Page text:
Back to Norwich for Hazel Marsh’s Weird Lentils. Hazel has a very ad hoc approach to cooking and her children often claim that her cooking is “weird”. “I don't follow recipes, but I'll try to remember how I do them,” she says. Hazel is also extremely well-travelled, especially in Latin America; she is an expert on the links between music and politics in the region, and is currently writing a doctoral thesis on the Venezuelan protest singer Alí Primera. But the recipe has a rather English feel and includes beer.
Finally there’s the recipe I cooked here in Harlem a week or two ago, which is very easy and quick.
Enjoy, and remember – lentils can save the world.
Neil Monk’s Lentil “Meat” Balls
75 grammes (3 oz) brown or green lentils
2 cloves of crushed garlic
Leaves of 2 sprigs of thyme, chopped
2 teaspoons of dark soy sauce
2 teaspoons of allspice
2 teaspoons of paprika
Large pinch of salt
Cook lentils according to packet instructions (usually rapid boil in plenty of water for 10 minutes, then simmer for 20 minutes). With a slotted spoon, remove half the lentils and set them aside, then use a hand blender to smooth the remaining lentils into a smooth paste. Stir the lentils you set aside into the lentil paste, along with garlic, herbs and spices, salt and soy sauce. Using wet hands, roll the mixture into balls about an inch (2.5 cms) in diameter. Heat the oil in a wok. Test to make sure the oil is hot enough by using a small piece of the meatball mixture to make sure that the oil sizzles on contact. Then fry the balls until nicely browned.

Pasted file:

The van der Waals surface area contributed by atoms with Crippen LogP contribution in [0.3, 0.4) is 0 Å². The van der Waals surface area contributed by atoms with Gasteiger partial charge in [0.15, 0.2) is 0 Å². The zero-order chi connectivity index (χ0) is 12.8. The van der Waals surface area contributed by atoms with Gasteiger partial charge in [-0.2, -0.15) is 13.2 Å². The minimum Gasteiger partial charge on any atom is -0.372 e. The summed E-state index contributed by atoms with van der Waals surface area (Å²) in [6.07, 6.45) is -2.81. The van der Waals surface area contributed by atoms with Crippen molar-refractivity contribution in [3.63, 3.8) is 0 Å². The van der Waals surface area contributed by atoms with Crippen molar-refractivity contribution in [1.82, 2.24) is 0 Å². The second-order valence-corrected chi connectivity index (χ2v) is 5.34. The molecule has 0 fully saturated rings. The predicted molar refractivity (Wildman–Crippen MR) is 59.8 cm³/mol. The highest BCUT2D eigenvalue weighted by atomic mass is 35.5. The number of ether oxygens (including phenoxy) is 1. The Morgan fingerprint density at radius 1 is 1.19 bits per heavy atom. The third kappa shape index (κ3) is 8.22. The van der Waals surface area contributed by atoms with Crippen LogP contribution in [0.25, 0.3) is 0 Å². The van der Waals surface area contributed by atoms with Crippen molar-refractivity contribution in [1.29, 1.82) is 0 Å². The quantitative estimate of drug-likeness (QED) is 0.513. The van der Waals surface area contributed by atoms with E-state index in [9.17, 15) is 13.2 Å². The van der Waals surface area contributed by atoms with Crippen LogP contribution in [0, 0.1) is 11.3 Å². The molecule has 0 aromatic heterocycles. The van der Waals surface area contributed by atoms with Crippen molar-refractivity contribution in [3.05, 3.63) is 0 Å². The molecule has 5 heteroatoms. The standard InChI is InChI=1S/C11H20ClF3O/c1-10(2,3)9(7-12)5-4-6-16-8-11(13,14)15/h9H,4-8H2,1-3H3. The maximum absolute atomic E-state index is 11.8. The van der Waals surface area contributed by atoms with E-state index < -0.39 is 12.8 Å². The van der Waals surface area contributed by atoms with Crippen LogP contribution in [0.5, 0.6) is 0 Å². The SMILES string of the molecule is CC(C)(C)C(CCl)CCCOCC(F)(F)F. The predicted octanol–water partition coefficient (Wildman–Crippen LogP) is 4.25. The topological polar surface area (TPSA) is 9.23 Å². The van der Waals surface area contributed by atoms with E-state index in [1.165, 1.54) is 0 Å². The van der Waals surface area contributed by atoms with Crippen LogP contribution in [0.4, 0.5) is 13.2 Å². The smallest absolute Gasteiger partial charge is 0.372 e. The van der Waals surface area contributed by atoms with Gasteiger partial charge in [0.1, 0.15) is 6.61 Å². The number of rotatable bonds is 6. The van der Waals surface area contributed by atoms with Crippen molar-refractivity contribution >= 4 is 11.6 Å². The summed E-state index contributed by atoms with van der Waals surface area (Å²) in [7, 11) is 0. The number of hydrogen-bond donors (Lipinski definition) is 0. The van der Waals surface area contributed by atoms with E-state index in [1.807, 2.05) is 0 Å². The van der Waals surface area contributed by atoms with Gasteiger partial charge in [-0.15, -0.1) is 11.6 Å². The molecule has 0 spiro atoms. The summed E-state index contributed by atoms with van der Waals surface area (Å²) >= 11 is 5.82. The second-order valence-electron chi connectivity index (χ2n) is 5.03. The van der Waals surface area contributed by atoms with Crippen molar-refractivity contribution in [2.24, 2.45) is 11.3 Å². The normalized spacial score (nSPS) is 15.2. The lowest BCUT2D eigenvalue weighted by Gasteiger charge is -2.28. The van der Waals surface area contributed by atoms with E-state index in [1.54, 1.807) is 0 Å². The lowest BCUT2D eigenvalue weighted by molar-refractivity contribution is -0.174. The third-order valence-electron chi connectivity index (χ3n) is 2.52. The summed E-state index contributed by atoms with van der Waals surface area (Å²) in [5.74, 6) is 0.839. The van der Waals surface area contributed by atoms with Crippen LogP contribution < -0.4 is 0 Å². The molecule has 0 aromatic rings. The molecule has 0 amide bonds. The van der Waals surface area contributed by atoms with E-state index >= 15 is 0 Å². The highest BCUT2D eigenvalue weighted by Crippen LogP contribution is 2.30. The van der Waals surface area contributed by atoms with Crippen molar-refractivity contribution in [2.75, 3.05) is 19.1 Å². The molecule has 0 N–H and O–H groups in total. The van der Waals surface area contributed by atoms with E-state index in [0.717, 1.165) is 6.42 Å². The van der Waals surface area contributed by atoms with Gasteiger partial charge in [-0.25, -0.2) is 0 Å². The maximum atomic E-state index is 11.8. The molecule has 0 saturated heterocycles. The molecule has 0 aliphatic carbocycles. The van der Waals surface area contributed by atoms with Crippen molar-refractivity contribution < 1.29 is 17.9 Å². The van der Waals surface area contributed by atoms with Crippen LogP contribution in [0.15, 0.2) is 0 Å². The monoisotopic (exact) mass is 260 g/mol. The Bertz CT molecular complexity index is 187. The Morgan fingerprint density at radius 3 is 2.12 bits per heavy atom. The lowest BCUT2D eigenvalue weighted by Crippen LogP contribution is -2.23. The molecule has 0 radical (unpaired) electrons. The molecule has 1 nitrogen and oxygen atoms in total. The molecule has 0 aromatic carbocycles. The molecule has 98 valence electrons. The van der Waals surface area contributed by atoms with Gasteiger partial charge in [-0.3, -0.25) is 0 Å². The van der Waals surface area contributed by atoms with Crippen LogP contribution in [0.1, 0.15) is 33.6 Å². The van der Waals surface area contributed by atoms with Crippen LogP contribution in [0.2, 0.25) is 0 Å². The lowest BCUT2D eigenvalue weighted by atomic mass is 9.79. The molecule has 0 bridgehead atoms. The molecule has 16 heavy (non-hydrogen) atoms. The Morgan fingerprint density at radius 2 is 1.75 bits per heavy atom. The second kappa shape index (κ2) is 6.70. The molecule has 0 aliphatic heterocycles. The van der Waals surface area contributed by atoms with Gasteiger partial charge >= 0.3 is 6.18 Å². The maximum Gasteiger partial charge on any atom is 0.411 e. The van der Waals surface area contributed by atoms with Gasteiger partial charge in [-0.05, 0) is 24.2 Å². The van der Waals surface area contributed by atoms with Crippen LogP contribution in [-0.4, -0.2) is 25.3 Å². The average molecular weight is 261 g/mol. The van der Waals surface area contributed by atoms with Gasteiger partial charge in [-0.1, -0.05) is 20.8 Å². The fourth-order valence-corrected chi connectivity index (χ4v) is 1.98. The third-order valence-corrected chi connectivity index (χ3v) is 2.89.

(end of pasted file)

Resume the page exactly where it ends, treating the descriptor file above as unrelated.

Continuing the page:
Neil Monk’s Lentils and Bacon
50 grammes (2 oz) brown or green lentils
125 grammes (5 oz) diced bacon
4 new potatoes, halved lengthways
2 large carrots, sliced
8 button mushrooms, halved or quartered if large
1 medium sized onion, roughly chopped
1 teaspoon paprika
1 teaspoon cumin
3 sprigs thyme and/or rosemary, leaves stripped from stalks and chopped
Salt and pepper to taste
Put the lentils in a large saucepan on a high heat with plenty of water. Boil rapidly for 10 minutes, then reduce the heat to a gentle simmer and cover with a lid. Meanwhile, in a sauté pan, heat the oil and add the bacon and fry, uncovered, until coloured all over. Push the bacon to one side in the pan and add the potatoes, and brown them on the cut sides. Turn down to a low heat. Add the carrot, mushrooms and onion and cook for further 5 minutes, with a lid on the pan. Add the spices and herbs to the pan. By this time the lentils will have had at least their 10 minutes rapid boiling. Add the lentils and their cooking liquid to the sauté pan and simmer, covered, for about 20 minutes, until the potatoes are cooked through.
Catherine Gnocchi’s Lentil Pasta
Fry one chopped onion, several cloves of garlic and lardons in olive oil. Add 2 large tins of lentils with their ‘juice’ and 2 ‘tins’ of water (you can use loose red lentils if you prefer) and a very generous amount of red wine. Season generously with salt, pepper and oregano. Bring to boil and simmer for 2/3 hours. When the juice thickens, add orecchiette pasta (300g) and cook for between 8 and 12 minutes until the pasta is al dente or slightly softer, depending on what you prefer. Serve in pasta bowls, drizzled with olive oil, grated parmesan and black pepper. Serves four.
Nicky Reiss’s Red Lentil Dal
1.5 cup red lentils
1 tablespoon vegetable oil (or better still a mix of coconut oil and olive oil)
2 cloves garlic
1 x 3cm piece ginger (or more), peeled and diced
1 small tin coconut milk
1 tin peeled tomatoes
1 teaspoon turmeric
1 teaspoon garam masala
1 teaspoon cumin
1 teaspoon salt
pinch hing (asafoetida)
hot water as needed – 1-2 cups
Wash lentils thoroughly. Heat up large frying pan and add oil. Add garlic and ginger, stir often, then add other spices. Add lentils, stir, add tomatoes and some water. Simmer over low heat for 15-20 minutes. Add coconut milk; add salt and sugar. Add more water if necessary. Serves 5. (Can be made without coconut milk – less creamy.)